Ulcerative colitis (UC) and Crohn disease (CD) are 2 dominant forms of idiopathic inflammatory bowel disease (IBD). The natural course is characterized by unpredictable exacerbations, remissions and the development of serious complications, particularly in CD (1). Pediatric IBD incidence rates have changed over the second half of the 20th century, with a steady, gradual increase for both UC and CD (2,3). A recent study also confirmed an increase in incidence of CD in children younger than 15 years in the Czech Republic (4). Although UC and CD share some genetic predisposing factors and immunologic mechanisms, several lines of evidence suggest they are genetically and otherwise fundamentally distinct disease processes (5,6).
Although our knowledge of the initiating events of IBD is incomplete, both major clinical forms appear to represent polygenic conditions with significant variability in pathophysiology and clinical symptoms. Susceptibility to polygenic disorders may be provoked by a combination of common genetic variants, including single-nucleotide polymorphisms (SNPs) and immunologic and environmental factors (7). These may increase the risk for developing these disorders (8,9).
Cytokines are proteins encoded and often secreted by immunocompetent cells which influence immune activity within the cell or at a distance. Proinflammatory cytokines involved in IBD are part of a complex signaling network that is not completely understood. IBD is associated with increased tumor necrosis factor-alpha (TNF-α) secretion possibly leading to the initiation and propagation of the disease (10). In this cascade, TNF-α is produced first; interleukin (IL)-1β, second and IL-6, last. TNF-α and IL-1β stimulate each other, and both stimulate IL-6 (11). TNF-α mediates increased epithelial antigen uptake in the ileum of CD patients (12) and induces T-helper1 cytokines important in the onset and progression of IBD (13).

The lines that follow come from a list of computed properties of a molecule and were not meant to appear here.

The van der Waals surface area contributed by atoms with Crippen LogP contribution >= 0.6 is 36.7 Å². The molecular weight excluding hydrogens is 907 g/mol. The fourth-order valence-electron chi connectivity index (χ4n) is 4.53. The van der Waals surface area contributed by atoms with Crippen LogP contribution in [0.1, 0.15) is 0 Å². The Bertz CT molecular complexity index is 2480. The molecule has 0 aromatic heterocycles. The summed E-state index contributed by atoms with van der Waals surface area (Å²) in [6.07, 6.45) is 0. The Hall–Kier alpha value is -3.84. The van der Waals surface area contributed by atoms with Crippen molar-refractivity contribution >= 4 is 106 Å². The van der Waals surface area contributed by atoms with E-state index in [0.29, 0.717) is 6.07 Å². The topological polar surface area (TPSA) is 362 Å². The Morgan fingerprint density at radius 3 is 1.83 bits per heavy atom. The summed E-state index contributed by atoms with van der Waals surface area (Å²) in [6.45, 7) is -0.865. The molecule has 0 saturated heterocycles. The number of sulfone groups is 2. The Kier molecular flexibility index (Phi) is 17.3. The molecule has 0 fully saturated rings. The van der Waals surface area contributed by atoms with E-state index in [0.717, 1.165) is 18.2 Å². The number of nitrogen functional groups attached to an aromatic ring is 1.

The grade of inflammatory response is reflected at a systemic level. C-reactive protein (CRP), an acute-phase protein, is expressed exclusively by the liver as part of the acute-phase response upon stimulation by cytokines originating at the site of inflammation (14). Laboratory testing is an essential element in the establishment of IBD. A short half-life makes CRP a valuable marker in clinical practice to detect and follow up disease activity in CD. In contrast and for reasons unknown, UC has a modest to absent CRP response despite active inflammation (15).